Traditionally the UK has been ahead of the EU when it comes to financial products. Almost 10 years ago moves to set common standards amongst Member States led to the Payment Accounts Directive (2014/92/EU) (PAD).
The EU wanted banks in all Member States to improve:
- Transparency - by making fees clearer and easier to compare;
- Competition - by enabling bank account switching and making switching more attractive to consumers; and
- Inclusion - by providing basic bank accounts so that all EU citizens have access to banking services regardless of their financial position.
In the UK, PAD was implemented through the Payment Account Regulations 2015 (PAR). A number of the changes brought in by PAD had already been dealt with here in the UK, and so PAR was designed to prevent negative impacts in the UK market. Post-Brexit the UK Government undertook a Post-Implementation Review of PAR. This was then followed by a HM Treasury consultation launched on 9 December 2022. The consultation focused on the information requirements in PAR and closed on 17 February 2023.
On 2 June 2023 HM Treasury issued their consultation response in which they confirmed that Part 2 of, and Schedules 1 and 2 to, PAR would be revoked. This was followed up by a statutory instrument confirming timing:
- The Financial Services and Markets Act 2023 (2023 Act) was enacted on 29 June 2023;
- The Financial Services and Markets Act 2023 (Commencement No. 1) Regulations 2023, made on 10 July 2023, set of the dates for various parts of the 2023 Act coming into force; and
- Regulation 5 of the Order states that Part 2 of, and Schedules 1 and 2 to, PAR will revoked on 1 January 2024.
In assessing the consultation responses, HM Treasury agreed that information requirements are currently duplicated in this space. In particular they cited existing obligations under:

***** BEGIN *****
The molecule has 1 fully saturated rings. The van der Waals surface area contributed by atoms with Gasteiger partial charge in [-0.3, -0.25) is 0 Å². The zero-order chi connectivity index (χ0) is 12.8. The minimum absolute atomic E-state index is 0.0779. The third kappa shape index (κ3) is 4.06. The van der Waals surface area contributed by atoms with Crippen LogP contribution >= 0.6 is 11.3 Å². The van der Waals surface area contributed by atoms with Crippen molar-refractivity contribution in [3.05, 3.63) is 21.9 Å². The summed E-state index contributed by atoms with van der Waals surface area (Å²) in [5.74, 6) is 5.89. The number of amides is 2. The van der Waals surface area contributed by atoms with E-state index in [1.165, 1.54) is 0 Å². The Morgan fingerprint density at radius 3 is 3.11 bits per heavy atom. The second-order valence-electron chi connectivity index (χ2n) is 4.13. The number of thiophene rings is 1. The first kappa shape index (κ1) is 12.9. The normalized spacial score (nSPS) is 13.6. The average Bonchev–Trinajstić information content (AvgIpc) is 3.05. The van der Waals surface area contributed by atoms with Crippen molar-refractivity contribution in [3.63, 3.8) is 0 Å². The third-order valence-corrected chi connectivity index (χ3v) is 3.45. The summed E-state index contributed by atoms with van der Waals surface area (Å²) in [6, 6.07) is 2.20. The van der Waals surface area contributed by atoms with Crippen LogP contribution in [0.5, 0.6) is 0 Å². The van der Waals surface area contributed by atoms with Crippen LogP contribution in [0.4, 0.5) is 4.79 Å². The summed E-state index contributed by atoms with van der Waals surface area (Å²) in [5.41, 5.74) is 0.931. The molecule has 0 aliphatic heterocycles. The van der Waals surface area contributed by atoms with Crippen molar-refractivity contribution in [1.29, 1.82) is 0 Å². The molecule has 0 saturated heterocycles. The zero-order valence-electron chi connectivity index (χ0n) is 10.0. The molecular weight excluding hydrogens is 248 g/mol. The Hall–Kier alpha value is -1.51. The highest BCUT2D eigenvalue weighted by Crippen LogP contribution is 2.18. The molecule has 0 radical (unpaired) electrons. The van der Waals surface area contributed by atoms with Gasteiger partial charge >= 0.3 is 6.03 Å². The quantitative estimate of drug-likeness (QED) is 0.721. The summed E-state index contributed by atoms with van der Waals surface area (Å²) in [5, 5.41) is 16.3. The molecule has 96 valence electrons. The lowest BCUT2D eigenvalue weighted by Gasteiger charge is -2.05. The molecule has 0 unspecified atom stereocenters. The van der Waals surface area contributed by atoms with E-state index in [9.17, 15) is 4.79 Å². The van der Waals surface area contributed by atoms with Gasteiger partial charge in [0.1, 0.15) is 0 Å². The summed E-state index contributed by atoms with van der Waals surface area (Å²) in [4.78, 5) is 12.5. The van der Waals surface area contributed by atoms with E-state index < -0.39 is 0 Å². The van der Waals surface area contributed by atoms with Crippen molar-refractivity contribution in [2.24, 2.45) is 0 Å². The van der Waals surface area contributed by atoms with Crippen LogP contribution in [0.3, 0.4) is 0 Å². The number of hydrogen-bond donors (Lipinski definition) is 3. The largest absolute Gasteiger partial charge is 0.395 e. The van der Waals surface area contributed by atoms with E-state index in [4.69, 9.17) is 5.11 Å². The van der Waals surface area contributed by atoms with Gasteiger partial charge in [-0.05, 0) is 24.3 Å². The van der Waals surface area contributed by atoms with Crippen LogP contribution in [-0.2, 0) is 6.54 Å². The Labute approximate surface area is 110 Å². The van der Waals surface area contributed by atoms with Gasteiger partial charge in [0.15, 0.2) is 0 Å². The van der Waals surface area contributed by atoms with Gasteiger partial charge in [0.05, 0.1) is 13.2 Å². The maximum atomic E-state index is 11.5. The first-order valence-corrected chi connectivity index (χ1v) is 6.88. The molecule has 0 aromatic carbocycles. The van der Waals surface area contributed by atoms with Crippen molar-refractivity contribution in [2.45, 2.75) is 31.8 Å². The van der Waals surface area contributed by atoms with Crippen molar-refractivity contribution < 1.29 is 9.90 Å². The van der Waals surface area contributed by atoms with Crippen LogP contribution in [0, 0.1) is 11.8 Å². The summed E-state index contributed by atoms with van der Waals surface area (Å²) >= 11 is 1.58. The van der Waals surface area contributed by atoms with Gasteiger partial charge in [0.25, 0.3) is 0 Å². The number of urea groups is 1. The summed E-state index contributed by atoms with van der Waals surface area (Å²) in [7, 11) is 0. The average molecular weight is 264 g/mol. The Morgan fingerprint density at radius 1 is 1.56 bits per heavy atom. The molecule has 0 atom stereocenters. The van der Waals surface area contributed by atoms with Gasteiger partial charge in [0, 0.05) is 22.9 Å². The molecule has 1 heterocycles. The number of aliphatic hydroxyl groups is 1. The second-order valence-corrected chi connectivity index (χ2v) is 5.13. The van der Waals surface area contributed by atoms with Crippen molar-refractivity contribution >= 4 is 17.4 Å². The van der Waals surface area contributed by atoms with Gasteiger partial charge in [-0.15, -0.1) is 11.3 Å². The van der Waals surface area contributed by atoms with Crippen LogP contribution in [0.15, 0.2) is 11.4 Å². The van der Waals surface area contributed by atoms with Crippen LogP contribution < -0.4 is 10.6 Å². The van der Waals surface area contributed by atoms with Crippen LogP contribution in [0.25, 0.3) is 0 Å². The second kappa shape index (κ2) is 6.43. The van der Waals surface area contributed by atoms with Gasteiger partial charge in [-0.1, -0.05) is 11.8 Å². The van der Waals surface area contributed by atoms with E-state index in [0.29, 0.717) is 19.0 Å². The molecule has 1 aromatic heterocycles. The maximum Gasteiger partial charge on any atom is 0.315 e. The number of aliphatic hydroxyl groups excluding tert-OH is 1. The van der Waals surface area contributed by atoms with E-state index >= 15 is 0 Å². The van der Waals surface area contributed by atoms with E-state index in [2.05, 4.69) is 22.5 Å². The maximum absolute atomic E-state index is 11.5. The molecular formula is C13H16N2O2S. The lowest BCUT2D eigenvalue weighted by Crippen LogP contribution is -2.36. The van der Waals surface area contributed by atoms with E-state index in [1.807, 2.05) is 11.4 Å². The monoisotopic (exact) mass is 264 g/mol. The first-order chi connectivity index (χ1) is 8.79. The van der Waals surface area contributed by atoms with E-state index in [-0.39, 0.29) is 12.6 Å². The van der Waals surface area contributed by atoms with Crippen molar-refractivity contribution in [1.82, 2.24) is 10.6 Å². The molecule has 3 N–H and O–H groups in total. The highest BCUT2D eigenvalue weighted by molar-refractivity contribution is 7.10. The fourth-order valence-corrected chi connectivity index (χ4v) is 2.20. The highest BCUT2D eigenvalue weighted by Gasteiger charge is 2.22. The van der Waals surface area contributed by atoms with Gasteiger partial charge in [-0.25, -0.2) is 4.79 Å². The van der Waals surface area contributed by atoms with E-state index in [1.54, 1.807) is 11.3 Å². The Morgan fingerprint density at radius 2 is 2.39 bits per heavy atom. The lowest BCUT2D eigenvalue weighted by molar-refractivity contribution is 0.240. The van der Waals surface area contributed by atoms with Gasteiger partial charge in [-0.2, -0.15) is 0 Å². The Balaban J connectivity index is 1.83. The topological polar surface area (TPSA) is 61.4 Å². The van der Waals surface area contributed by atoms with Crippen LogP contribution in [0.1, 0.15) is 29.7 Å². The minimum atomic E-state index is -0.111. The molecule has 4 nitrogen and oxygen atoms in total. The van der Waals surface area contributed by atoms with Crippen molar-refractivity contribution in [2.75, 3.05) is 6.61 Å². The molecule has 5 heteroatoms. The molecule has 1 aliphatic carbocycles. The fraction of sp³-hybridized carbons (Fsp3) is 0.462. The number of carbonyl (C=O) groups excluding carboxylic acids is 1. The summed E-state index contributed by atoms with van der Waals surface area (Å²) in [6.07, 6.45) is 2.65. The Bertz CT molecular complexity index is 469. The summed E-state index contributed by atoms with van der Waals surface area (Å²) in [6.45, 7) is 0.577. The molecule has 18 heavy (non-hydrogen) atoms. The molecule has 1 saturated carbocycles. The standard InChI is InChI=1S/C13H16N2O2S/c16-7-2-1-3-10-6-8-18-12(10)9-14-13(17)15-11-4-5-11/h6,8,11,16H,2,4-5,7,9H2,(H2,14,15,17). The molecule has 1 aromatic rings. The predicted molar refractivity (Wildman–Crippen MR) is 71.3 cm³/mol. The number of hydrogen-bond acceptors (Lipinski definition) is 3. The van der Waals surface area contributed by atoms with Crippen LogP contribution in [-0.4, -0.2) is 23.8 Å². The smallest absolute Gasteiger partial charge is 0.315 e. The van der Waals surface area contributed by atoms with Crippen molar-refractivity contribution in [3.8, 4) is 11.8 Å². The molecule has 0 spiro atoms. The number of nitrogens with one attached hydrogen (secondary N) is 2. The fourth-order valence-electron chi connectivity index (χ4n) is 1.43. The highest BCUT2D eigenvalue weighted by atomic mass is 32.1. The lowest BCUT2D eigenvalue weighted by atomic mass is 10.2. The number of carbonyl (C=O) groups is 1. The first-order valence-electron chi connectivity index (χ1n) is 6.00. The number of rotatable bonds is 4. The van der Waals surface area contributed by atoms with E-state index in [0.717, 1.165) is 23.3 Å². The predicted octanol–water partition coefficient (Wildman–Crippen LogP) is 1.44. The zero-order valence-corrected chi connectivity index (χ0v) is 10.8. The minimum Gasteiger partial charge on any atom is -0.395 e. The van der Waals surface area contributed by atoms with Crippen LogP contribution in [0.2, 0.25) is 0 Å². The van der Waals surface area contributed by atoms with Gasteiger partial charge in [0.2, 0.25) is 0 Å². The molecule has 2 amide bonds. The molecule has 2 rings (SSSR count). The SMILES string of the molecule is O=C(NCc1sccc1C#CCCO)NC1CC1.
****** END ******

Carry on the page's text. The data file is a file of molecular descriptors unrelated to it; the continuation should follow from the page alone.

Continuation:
- Regulations 53 and 54, and Schedule 2, of the Payment Services Regulations 2017;
- FCA Handbook rules in BCOBS 4; and
- The Consumer Duty "consumer understanding" outcome.
In responding to the consultation, the banking industry recognised the importance of transparency, but noted that prescriptive requirements got in the way of complying with Consumer Duty. Firms felt that the duplication of information was confusing and could create poor outcomes. The practical and financial impacts of trying to comply consistently across paper / online / mobile displays were also raised.
Throughout the summary of responses to the consultation, consumer groups argued that the information requirements should be made more prescriptive. In a number of responses, they pushed for more prescription on presentation and in particular alternative formats like braille (at paras 2.6, 2.9, 2.13 and 2.23). I found myself reading this thinking has everyone forgotten about the Equality Act 2010?
To be fair, HM Treasury had not forgotten. In Chapter 3, Government Response, they called out that whilst consumer organisations had called for more requirements in PAR, the Equality Act already includes a legal duty to make reasonable adjustments. This duty is anticipatory, so firms should already be set up to arrange braille and audio options. They also pointed to the FCA Consumer Duty and Guidance on the treatment of Vulnerable Customers when it comes to accessible formats.
The UK Government see the revocation of parts of PAR as aligning with their "wider approach to delivering a smarter regulatory framework" as part of the Edinburgh Reforms. It is anticipated that the FCA will take responsible for setting information requirements. At this point rule changes are not expected, the FCA will use their existing powers to hold firms to account.
TTFN to FIDs and SoFs!
Ta-ta for now to Fee Information Documents (FIDs) and Statements of Fees (SoFs)!
Hopefully any future rules mean less documents, duplication and industry acronyms.
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